Another vendor that caters to smaller companies is Package Automation (Spruce Grove, Alberta, Canada), which showcases a variety of bagging equipment at its site, The site shows vertical and horizontal bagging machines for filling and sealing pre-made bags. Entry-level baggers are shown for applications requiring throughputs of seven to 10 bags/min. (The site also displays machinery capable of up to 80 bags/min.) Form/fill/seal machines are shown, too.

Another vendor, Accutek Packaging Equipment Co. (Vista, CA) showcases economical packaging equipment at its site, The site shows a variety of entry-level filling and capping equipment. Indeed, a semi-automatic timed-flow volumetric filler is shown starting as low as $2껻. The site also features manual, semi-automatic and fully automatic cappers, among other equipment.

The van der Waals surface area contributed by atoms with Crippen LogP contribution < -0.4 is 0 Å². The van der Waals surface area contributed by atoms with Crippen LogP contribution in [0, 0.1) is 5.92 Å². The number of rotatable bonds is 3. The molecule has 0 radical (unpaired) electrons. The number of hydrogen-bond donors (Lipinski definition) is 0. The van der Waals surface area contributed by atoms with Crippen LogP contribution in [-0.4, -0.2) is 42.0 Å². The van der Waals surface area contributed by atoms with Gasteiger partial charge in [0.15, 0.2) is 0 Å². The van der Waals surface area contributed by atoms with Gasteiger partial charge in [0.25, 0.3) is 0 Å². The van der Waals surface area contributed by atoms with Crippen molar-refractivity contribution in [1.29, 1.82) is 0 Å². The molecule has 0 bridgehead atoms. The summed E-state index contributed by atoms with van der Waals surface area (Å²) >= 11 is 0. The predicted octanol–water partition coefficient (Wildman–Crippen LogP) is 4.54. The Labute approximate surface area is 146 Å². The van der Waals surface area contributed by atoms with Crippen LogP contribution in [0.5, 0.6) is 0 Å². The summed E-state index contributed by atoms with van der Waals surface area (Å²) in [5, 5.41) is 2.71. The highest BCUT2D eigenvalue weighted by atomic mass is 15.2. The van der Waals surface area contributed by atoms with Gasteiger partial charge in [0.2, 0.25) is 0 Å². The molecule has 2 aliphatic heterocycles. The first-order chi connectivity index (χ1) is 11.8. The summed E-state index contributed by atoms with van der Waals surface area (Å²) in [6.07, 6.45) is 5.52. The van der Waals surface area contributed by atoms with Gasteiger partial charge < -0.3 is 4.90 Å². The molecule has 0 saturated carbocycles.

For hands-on labeling and taping applications, a slew of automated dispensers are shown at, the site of Start Intl. (Carrollton, TX). Included is a carousel-style tape dispenser that allows up to 20 pieces of tape to be cut and placed on a carousel from which multiple people can select.

Packaging intelligence

At the other end of the spectrum, purveyors of high-end packaging "intelligence" will be sure to want to add to their bookmarks the site of consulting firm George O. Schroeder Associates, Inc. (Appleton, WI) at Far more than a commercial for consulting services, the site is rich in detailed packaging information. At the time we visited, all the information on the site was free; but the site was expected to begin charging $79/mo by late summer for access to the real goodies on the site.